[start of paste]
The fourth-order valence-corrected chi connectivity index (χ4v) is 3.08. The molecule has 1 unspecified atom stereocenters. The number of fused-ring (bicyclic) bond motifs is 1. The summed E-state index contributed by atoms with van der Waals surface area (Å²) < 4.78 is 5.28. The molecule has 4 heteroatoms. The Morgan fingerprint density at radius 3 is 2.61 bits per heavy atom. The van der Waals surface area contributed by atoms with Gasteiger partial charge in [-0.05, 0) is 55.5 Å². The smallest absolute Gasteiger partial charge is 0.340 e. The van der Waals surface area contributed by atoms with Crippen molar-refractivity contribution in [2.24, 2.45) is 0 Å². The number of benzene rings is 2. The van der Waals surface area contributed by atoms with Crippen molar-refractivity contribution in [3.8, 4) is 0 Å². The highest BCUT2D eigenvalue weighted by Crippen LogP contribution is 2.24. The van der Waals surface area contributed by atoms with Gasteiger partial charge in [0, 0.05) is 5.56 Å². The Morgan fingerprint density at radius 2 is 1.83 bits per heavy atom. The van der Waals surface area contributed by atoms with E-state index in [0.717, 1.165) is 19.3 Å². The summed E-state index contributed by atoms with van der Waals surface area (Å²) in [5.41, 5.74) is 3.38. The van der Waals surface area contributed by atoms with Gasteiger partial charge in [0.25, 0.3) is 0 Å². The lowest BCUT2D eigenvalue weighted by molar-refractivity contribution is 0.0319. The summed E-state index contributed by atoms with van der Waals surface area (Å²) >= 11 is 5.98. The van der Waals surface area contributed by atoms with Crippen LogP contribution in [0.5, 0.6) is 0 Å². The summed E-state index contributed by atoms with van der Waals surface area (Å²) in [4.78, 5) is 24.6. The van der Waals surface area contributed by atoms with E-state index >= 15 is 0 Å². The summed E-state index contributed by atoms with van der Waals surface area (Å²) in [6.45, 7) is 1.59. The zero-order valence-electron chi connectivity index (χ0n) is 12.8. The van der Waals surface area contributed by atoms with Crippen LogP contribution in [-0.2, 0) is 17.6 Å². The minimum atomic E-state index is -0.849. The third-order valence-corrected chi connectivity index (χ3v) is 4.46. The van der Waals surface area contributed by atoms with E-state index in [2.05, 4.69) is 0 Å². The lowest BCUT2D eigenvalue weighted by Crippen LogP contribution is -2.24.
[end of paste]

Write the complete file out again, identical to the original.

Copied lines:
The fourth-order valence-corrected chi connectivity index (χ4v) is 3.08. The molecule has 1 unspecified atom stereocenters. The number of fused-ring (bicyclic) bond motifs is 1. The summed E-state index contributed by atoms with van der Waals surface area (Å²) < 4.78 is 5.28. The molecule has 4 heteroatoms. The Morgan fingerprint density at radius 3 is 2.61 bits per heavy atom. The van der Waals surface area contributed by atoms with Gasteiger partial charge in [-0.05, 0) is 55.5 Å². The smallest absolute Gasteiger partial charge is 0.340 e. The van der Waals surface area contributed by atoms with Crippen molar-refractivity contribution in [2.24, 2.45) is 0 Å². The number of benzene rings is 2. The van der Waals surface area contributed by atoms with Crippen molar-refractivity contribution in [3.8, 4) is 0 Å². The highest BCUT2D eigenvalue weighted by Crippen LogP contribution is 2.24. The van der Waals surface area contributed by atoms with Gasteiger partial charge in [0, 0.05) is 5.56 Å². The Morgan fingerprint density at radius 2 is 1.83 bits per heavy atom. The van der Waals surface area contributed by atoms with E-state index in [0.717, 1.165) is 19.3 Å². The summed E-state index contributed by atoms with van der Waals surface area (Å²) in [5.41, 5.74) is 3.38. The van der Waals surface area contributed by atoms with Gasteiger partial charge in [0.25, 0.3) is 0 Å². The lowest BCUT2D eigenvalue weighted by molar-refractivity contribution is 0.0319. The summed E-state index contributed by atoms with van der Waals surface area (Å²) >= 11 is 5.98. The van der Waals surface area contributed by atoms with Crippen LogP contribution in [0.5, 0.6) is 0 Å². The summed E-state index contributed by atoms with van der Waals surface area (Å²) in [4.78, 5) is 24.6. The van der Waals surface area contributed by atoms with E-state index >= 15 is 0 Å². The summed E-state index contributed by atoms with van der Waals surface area (Å²) in [6.45, 7) is 1.59. The zero-order valence-electron chi connectivity index (χ0n) is 12.8. The van der Waals surface area contributed by atoms with Crippen LogP contribution in [-0.2, 0) is 17.6 Å². The minimum atomic E-state index is -0.849. The third-order valence-corrected chi connectivity index (χ3v) is 4.46. The van der Waals surface area contributed by atoms with E-state index in [2.05, 4.69) is 0 Å². The lowest BCUT2D eigenvalue weighted by Crippen LogP contribution is -2.24.